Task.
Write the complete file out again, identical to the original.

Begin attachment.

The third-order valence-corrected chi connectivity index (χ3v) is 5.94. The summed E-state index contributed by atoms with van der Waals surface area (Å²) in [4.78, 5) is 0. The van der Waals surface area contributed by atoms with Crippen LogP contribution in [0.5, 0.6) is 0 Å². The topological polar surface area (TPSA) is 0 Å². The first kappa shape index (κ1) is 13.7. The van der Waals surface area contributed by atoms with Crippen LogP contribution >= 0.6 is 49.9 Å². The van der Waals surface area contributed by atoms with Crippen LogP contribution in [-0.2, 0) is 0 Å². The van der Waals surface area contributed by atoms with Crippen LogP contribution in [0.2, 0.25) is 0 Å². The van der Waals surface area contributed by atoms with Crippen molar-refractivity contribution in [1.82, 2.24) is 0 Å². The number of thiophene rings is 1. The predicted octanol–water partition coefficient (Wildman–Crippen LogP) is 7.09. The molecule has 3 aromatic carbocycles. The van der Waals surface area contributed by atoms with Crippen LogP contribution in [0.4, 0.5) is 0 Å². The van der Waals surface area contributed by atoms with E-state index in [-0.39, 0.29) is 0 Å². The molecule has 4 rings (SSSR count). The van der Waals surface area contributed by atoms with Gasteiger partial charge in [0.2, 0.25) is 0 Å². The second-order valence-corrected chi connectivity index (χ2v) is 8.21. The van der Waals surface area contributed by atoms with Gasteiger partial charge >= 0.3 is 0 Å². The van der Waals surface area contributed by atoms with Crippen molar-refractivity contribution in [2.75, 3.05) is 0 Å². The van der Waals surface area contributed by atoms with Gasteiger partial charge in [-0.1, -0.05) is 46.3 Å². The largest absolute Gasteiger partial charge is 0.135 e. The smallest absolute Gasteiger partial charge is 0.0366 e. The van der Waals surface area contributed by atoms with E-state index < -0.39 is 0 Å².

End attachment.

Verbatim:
The third-order valence-corrected chi connectivity index (χ3v) is 5.94. The summed E-state index contributed by atoms with van der Waals surface area (Å²) in [4.78, 5) is 0. The van der Waals surface area contributed by atoms with Crippen LogP contribution in [0.5, 0.6) is 0 Å². The topological polar surface area (TPSA) is 0 Å². The first kappa shape index (κ1) is 13.7. The van der Waals surface area contributed by atoms with Crippen LogP contribution >= 0.6 is 49.9 Å². The van der Waals surface area contributed by atoms with Crippen LogP contribution in [-0.2, 0) is 0 Å². The van der Waals surface area contributed by atoms with Crippen LogP contribution in [0.2, 0.25) is 0 Å². The van der Waals surface area contributed by atoms with Crippen molar-refractivity contribution in [1.82, 2.24) is 0 Å². The number of thiophene rings is 1. The predicted octanol–water partition coefficient (Wildman–Crippen LogP) is 7.09. The molecule has 3 aromatic carbocycles. The van der Waals surface area contributed by atoms with Crippen LogP contribution in [0.4, 0.5) is 0 Å². The van der Waals surface area contributed by atoms with E-state index in [-0.39, 0.29) is 0 Å². The molecule has 4 rings (SSSR count). The van der Waals surface area contributed by atoms with Gasteiger partial charge in [0.2, 0.25) is 0 Å². The second-order valence-corrected chi connectivity index (χ2v) is 8.21. The van der Waals surface area contributed by atoms with Gasteiger partial charge >= 0.3 is 0 Å². The van der Waals surface area contributed by atoms with Crippen molar-refractivity contribution in [2.75, 3.05) is 0 Å². The van der Waals surface area contributed by atoms with Gasteiger partial charge in [-0.1, -0.05) is 46.3 Å². The largest absolute Gasteiger partial charge is 0.135 e. The smallest absolute Gasteiger partial charge is 0.0366 e. The van der Waals surface area contributed by atoms with E-state index < -0.39 is 0 Å².